A striking example is the response of the French media to the staged murder of Arkady Babchenko. Discussion of this truly non-trivial event did not die down for several days. After a long break, Ukraine returned to French TV, although not in such a favourable perspective. Everyone found time to make a comment: publicists and criminologists, specialists in geopolitics and writers, historians and law enforcers. "The Ukrainian intelligence services are not very serious," declared Jean-Dominique Merchet from new daily newspaper L'Opinionon the programme C'est dans l'air. "The Russian intelligence services, on the contrary, are serious"...
Such sentiments were ten a penny, no matter how much they contradicted common sense. Even if the communications of Ukrainian law-enforcement officers regarding the attempt on Arkady's life were not flawless, certain faux pas and the haste in Ukrainian actions by no means prove the "seriousness" of Russian intelligence. This can perhaps only be said about Moscow's consistency in eliminating its opponents – from Trotsky to Litvinenko and Skripal. According to Russian logic, Babchenko also belonged to this category of "defectors". Therefore, the danger to his life was and is real. But the French journalist did not look towards historical parallels. He only mocked the press conference in Kyiv and confidently identified the attempt to assassinate the journalist as a fake, although the investigation is ongoing and it is too early to judge the quality of the evidence.
It is noteworthy that Reporters Without Borders and the International Federation of Journalists, in contrast to their reaction to Sushchenko's sentence, which corresponds to the best Stalinist traditions, commented on the Babchenko case twice. At first, as is the established pattern, they demanded an investigation and then got annoyed as they felt they had been cheated. The good old standards of the Cold War, when Western intellectuals actively fought for Soviet dissidents and political prisoners, have fallen into oblivion. The current human rights bureaucracy increasingly works on sustaining itself, basically transforming into PR agencies. Formality trumps expediency, the context of information warfare is virtually ignored and the right to propaganda is in practice equated to the right to freedom of speech.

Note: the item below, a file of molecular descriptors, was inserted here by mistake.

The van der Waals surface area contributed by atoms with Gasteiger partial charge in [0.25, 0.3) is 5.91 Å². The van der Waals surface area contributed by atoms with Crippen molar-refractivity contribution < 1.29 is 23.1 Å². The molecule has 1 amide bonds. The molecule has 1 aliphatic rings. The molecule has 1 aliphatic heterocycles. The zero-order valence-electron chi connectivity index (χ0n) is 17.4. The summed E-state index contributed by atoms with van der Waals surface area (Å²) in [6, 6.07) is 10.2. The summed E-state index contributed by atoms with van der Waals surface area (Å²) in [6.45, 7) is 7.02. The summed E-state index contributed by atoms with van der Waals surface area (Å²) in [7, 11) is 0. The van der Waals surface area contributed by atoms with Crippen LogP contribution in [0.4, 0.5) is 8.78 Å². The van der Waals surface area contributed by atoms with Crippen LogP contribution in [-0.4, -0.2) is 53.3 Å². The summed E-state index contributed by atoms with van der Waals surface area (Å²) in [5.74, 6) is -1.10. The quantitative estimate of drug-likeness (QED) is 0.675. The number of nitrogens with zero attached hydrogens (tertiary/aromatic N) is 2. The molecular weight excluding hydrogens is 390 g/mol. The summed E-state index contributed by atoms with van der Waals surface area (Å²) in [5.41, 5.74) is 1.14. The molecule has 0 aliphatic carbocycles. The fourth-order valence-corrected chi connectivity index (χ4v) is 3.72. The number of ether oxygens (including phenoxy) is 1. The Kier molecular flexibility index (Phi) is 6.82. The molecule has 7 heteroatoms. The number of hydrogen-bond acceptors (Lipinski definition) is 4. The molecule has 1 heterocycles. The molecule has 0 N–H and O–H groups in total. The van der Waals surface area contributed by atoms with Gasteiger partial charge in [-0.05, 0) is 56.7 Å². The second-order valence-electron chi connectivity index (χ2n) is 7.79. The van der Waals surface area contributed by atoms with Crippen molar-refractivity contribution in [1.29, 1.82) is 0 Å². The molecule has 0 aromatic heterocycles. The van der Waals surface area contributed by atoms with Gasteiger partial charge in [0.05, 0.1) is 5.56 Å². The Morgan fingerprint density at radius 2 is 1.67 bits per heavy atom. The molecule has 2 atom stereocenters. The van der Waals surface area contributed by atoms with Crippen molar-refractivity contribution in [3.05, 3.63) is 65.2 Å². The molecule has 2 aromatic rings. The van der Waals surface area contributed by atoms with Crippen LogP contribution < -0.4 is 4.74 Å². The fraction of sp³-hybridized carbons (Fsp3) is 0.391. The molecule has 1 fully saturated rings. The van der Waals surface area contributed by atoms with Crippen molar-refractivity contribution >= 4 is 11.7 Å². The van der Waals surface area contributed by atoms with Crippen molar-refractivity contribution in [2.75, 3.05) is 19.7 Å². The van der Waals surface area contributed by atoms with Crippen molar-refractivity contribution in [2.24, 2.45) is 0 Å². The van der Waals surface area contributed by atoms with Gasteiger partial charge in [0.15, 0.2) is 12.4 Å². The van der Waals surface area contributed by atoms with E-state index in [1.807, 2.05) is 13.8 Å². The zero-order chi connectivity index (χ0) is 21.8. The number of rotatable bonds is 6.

The Cold War years had a clear communicative style and recognisable symbolism. Hybrid warfare has erased the boundaries between ethical and immoral, between acceptable and inadmissible, between post-truth and reality, depriving the elite of its backbone. The four years of war in the Donbas should have been an argument for the emergence of a myth of Ukraine as a soldier country, a symbol of resistance to Russian aggression and despotism. But something has gone wrong, at least in France. The times when fifty countries boycotted the 1980 Olympics in Moscow because of the war in Afghanistan have passed. The Western public, in anticipation of a festival of football, is getting comfortable in front of their screens and some are even going to the Russian Federation. As a result, no one is boycotting the Russian World Cup because of the war in Ukraine. A steadfast minority fights for the freedom of political prisoners, hoping that despite everything the quality of their efforts will overcome the widespread indifference.